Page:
Inhofe was scheduled to give the keynote opening address at the Annual International Conference on Climate Change hosted by the Heartland Institute, an organization devoted to shooting down the accepted scientific view that human behavior is altering the climate.
Inhofe is a regular in these circles, but not today. He couldn't make the conference, citing health reasons. Instead he sent over a statement read from the podium to the several hundred climate change skeptics gathered in Washington Thursday.
He said that skepticism has won out on Capitol Hill, pointing to the death of cap-and-trade and the rise in views like his since the Republicans took over the House in January.
"Today the mood in Washington is significantly different," Inhofe said. "Everyone readily admits that cap-and-trade legislation is dead on Capitol Hill -- even our good friend, Senator [Barbara] Boxer [D-CA]."
Boxer chairs the environment committee in the Senate and has said that Republican gains in Congress have made it clear carbon-capping legislation is not moving forward anytime soon. Inhofe is ranking member on the committee and the two have sparred publicly in the recent past.
As for Obama, Inhofe said that the president is feeling the shift away from global warming support as well. The American people don't want to hear about global warming anymore, Inhofe says, and Obama is obliging them.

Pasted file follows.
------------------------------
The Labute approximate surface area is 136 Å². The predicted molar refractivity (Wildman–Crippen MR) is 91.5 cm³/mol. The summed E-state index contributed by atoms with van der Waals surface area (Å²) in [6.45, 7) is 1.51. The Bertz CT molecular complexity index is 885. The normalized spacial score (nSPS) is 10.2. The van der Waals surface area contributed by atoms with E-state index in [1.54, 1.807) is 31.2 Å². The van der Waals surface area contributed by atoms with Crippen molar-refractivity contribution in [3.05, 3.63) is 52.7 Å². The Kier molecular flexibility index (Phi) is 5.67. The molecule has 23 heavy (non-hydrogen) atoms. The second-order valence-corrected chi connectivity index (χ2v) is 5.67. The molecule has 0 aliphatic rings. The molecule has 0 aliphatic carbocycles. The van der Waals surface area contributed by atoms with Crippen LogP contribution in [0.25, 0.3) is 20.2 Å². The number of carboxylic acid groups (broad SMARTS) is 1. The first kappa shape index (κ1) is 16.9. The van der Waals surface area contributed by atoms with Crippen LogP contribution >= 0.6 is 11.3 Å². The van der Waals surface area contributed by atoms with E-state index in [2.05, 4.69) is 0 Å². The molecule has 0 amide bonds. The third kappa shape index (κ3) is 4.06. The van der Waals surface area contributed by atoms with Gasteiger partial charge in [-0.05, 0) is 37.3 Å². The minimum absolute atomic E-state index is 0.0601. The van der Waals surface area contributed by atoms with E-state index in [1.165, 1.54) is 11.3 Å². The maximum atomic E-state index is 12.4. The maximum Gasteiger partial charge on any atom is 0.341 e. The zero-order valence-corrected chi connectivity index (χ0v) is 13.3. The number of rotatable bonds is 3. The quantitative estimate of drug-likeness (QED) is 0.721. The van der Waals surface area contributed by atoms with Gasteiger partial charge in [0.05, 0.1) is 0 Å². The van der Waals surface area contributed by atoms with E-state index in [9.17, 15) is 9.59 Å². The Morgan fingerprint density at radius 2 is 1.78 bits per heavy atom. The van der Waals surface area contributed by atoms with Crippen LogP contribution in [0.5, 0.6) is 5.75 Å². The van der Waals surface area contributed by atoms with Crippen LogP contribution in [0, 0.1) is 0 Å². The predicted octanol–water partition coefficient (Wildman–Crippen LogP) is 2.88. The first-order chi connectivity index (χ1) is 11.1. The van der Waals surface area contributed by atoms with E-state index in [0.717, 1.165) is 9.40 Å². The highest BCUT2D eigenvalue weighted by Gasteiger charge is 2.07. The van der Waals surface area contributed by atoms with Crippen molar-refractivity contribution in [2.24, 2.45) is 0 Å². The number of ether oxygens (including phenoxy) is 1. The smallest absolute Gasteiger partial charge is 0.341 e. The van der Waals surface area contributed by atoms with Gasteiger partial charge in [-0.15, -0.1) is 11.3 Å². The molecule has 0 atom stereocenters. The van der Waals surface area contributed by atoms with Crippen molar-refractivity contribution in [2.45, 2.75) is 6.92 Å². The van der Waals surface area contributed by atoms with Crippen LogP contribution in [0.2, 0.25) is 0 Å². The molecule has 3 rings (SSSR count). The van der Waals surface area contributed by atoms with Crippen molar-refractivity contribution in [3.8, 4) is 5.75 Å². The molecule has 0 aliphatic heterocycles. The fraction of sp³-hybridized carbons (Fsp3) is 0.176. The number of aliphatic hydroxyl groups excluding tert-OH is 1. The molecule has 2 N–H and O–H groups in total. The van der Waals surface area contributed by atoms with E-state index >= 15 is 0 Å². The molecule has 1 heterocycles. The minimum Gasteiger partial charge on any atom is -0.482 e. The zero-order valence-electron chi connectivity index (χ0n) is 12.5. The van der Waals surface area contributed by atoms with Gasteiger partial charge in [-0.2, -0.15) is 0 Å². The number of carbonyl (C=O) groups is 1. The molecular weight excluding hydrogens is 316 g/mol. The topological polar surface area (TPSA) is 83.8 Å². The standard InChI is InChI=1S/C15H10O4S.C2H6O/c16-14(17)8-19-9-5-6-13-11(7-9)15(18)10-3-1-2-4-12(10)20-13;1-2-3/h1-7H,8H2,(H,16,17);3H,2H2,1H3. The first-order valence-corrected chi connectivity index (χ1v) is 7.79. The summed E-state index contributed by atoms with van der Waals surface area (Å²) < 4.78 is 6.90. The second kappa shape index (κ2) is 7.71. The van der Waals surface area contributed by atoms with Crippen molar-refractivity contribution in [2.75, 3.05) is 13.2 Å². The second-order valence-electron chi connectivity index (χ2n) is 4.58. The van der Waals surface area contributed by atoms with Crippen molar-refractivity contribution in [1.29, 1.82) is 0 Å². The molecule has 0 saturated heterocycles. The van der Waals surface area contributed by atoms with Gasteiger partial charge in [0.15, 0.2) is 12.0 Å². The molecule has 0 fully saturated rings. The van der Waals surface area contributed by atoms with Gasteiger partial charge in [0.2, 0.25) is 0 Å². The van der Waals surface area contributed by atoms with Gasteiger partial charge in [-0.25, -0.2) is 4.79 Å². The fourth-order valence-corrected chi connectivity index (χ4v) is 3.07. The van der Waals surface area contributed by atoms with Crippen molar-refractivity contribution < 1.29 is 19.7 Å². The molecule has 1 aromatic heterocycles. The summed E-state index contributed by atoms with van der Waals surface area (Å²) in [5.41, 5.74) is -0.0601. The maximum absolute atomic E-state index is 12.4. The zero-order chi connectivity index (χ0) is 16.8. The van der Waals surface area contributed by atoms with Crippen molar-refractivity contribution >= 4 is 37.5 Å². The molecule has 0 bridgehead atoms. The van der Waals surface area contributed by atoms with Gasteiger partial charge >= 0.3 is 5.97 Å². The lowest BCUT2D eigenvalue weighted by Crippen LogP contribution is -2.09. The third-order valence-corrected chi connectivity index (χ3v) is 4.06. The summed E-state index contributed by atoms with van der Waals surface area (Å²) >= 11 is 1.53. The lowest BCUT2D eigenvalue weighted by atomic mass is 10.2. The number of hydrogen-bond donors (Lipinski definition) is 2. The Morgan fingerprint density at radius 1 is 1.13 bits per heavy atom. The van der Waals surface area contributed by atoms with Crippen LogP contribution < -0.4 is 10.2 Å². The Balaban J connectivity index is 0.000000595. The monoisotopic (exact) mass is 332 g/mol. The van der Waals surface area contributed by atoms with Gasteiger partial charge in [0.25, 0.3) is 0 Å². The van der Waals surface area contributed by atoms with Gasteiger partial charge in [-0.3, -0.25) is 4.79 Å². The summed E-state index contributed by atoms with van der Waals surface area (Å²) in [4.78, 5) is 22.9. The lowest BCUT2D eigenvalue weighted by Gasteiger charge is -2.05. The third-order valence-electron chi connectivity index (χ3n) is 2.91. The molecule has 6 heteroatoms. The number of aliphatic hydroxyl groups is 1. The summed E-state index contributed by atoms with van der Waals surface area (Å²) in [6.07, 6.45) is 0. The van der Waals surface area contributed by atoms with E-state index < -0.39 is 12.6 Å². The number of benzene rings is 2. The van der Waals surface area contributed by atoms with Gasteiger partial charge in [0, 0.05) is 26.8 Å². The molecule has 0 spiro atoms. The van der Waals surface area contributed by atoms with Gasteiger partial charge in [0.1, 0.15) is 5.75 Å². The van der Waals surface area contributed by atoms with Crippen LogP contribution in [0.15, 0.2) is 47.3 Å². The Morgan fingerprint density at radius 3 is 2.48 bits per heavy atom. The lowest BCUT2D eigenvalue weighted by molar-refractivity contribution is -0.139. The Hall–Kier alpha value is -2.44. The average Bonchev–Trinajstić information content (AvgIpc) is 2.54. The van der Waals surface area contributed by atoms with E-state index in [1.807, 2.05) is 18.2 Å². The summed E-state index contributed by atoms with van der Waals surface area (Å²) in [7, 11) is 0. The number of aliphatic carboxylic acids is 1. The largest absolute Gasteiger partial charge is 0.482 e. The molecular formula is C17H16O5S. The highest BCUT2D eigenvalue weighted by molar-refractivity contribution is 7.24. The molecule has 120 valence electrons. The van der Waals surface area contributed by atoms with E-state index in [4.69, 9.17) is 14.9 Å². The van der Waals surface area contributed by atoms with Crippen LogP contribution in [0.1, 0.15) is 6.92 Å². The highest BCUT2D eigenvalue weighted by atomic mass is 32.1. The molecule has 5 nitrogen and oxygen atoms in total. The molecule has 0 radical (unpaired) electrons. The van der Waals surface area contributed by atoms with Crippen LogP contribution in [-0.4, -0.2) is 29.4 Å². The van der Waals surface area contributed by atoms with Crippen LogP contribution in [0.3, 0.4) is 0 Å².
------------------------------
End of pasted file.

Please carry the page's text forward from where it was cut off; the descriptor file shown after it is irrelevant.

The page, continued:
Still, as Inhofe himself points out, Obama's administration has made a number of green pushes since taking office. From the president's own fixation on green jobs and the alternative energy industry -- which is so strong some say it's becoming a liability -- to the EPA's push to regulate greenhouse gasses and dramatically increase fuel efficiency in automobiles, the current White House is far greener than its predecessor.
So, despite the gains they've made, Inhofe warned attendees at the skeptic conference that Obama is still not their friend, despite what Al Gore may have written.
"President Obama has received the message loud and clear: you don't often hear him speak about global warming, much to the consternation of Al Gore," Inhofe said. "He understands that the green agenda is not popular but that doesn't mean he has given up trying to implement it. Take a good close look at the President's administration."
"I hope you agree with me that our work is far from over," he added.